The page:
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Discussion Starter #1
I was going to add this to another thread on stencils, but thought I would create it's own thread in case someone wanted to search for this information.
We all know that stencils can be a great way to pick up a 'brand name' horn at a reduced price, but sometimes the stencil is lacking some of the features of brand name cousin.

I have read that Conn stencils lack the RTHs.
Sometimes the stencil may have MORE features than the brand name horn I've heard.

So I am asking members if they know of differences between the stencil and the horn it was 'made from' to list them here.
Or just to say the stencil & horn it was stenciled after are exactly the same is OK too.
Even better would be if the brand name & stencil were compared what was the outcome.

Thanks
 

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Pretty good article but it's hard to generalize. Rarely do stencils have extra features that a standard model does not, unless we are talking about a special sorta agreement like the Conn DJH-Modified horns of the '80's.

Typically, American makers pared down their stencil horns or used second shelf-models as the stencil (Conn, Buescher). In some instances, they used a model which had they had retired from name-brand production (Martin).

Thus you will NEVER see a stencil horn which is a 6M or 10M, a 400, a Committee, or the like. But you will see Elkhart 20A and 30A's, 14M's and 16M's, and early Handcrafts and later Handcraft Imperials.

European makers didn't seem to do this as much. Thus ...Kohlert, Beaugnier, JK, to name a few....those were basically the exact same instruments as their top shelfers of the day. Pierret seems to have stenciled all their models ...top, middle, and lower shelf...but not many EU makers did that.

generalizing here....which as I said, one shouldn't do...but as a rule of thumb....
 

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Rarely do stencils have extra features that a standard model does not, unless we are talking about a special sorta agreement like the Conn DJH-Modified horns of the '80's.

Typically, American makers pared down their stencil horns or used second shelf-models as the stencil (Conn, Buescher). In some instances, they used a model which had they had retired from name-brand production (Martin).

Thus you will NEVER see a stencil horn which is a 6M or 10M, a 400, a Committee, or the like. But you will see Elkhart 20A and 30A's, 14M's and 16M's, and early Handcrafts and later Handcraft Imperials.
Agree "extras" are not common on stencils, unless you include 2nd line horns. I have a '30-'36 Elkhart ("made in Elkhart" not "Elkhart by Buescher") which is basically TT series 2 with left side bell keys. It was produced in the same time frame as New Aristocrat, so it is conceivable that Buescher had a try run prior to incorporating it into Aristocrat line. Similar innovations popped up in PanAm line of Conn. Holton continued with Couturier features for a while, after Lyon & Healy transferred tooling to Holton factory.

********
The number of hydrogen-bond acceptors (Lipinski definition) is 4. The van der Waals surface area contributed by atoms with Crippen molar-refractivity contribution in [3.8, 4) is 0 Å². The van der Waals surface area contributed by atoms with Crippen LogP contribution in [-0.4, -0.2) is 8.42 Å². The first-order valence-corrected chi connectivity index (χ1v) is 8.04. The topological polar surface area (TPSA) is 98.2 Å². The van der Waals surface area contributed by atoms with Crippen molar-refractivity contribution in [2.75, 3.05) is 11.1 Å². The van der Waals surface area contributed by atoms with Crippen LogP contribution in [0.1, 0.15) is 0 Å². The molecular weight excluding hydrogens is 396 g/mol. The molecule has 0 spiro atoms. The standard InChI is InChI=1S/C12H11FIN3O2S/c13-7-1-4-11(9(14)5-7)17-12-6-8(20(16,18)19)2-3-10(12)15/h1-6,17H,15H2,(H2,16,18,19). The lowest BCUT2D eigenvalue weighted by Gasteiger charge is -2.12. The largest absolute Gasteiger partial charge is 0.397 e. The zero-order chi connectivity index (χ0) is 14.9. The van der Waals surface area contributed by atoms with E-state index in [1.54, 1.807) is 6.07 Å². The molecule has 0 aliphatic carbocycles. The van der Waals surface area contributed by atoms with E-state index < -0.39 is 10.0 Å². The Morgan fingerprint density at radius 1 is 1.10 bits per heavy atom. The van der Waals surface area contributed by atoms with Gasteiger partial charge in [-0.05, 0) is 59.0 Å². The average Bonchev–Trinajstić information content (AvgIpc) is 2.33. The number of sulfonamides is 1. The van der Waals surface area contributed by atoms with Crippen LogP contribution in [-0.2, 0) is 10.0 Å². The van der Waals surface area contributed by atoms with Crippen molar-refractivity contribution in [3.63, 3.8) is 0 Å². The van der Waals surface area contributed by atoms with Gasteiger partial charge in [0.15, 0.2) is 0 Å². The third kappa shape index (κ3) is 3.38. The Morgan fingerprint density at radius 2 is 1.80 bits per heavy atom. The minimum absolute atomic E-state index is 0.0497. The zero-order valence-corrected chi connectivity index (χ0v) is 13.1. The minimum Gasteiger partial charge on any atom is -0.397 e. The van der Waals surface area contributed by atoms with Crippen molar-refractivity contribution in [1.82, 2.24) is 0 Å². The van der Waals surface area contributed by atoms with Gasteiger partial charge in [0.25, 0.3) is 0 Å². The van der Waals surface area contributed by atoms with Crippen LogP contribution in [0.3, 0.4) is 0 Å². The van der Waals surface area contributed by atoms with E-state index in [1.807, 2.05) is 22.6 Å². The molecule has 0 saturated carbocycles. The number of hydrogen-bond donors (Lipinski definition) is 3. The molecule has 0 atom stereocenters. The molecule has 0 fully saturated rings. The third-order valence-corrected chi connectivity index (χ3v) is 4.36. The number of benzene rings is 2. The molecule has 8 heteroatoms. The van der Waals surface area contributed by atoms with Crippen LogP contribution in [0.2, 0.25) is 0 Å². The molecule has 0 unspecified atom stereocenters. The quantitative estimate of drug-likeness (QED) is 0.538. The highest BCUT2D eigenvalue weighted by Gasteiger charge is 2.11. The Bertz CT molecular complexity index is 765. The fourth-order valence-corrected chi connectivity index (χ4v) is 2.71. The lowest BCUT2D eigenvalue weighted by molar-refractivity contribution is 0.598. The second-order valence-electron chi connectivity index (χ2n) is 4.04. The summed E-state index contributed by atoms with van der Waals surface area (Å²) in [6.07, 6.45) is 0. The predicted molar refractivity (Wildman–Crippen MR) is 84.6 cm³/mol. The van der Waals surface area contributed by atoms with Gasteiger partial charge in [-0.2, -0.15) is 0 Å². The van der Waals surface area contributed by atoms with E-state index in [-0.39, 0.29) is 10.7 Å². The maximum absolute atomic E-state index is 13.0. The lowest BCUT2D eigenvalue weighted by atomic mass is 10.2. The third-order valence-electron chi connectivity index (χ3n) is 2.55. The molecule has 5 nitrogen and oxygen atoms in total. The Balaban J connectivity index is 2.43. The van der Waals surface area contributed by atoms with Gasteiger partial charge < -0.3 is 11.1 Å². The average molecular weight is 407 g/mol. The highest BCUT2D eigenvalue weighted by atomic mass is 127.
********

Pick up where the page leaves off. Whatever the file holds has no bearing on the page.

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Discussion Starter #5
Can I change the course of this thread a bit?

How would you define a 'Stencil'?

Is it a (close) COPY of a horn already being made by a manufacturer and re-branded?
Or is it any horn made by one company for another?

I ask this because based on Saxpics, companies....Martin in particular, seemed to make saxophones for other companies based on the other companies designs and are still considered stencils.

If it is the former, then stencils probably don't have any extra features, but if it's the latter then there are strong possibilities of extras.
 

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Can I change the course of this thread a bit?

How would you define a 'Stencil'?

Is it a (close) COPY of a horn already being made by a manufacturer and re-branded?
Or is it any horn made by one company for another?
it is a very good question; what is "any horn made by one company for another"?

for example Dörfler & Jörka made saxes for Keilwerth; Keilwerth saxes were sold through Sears catalogue as Silvertone. Which one is stencil?
 

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I ask this because based on Saxpics, companies....Martin in particular, seemed to make saxophones for other companies based on the other companies designs and are still considered stencils.
IMHO it is a misnomer and Saxpics is wrong on this. La Porta is Couturier not Martin. Different town, different people, different company, different design.

Couturier gets labeled as "Martin" b/c it also had beveled soldered toneholes.

Martin never made Couturiers. Holton did make some after Lyon & Healy sold equipment to them in 1928.

Watch this http://www.youtube.com/watch?v=AbkmT0-YMRU and read Couturier board good luck.
 

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And regarding question 2, yes, sometimes mfr's went to extents to actually obscure who made the horn. The detailing on Olds Ambassadors (Martin) for example, or even more so, the Buescher-made Reynolds saxes, which had quite a lot of stylistic flourishes which could throw someone for a loop.

Soetimes stencils appear with a different serial sequence than the mother company's, and this confuses things even more.

Whether this was per the request of the stencil brand company, or the intent of the 'mother' company...I am not sure. But changing things like bell braces, neck braces, keyguards, thumbhooks, occasionally even the shape of the spat keys and pinky table keys.....this happened now and again. Interesting stuff.
 
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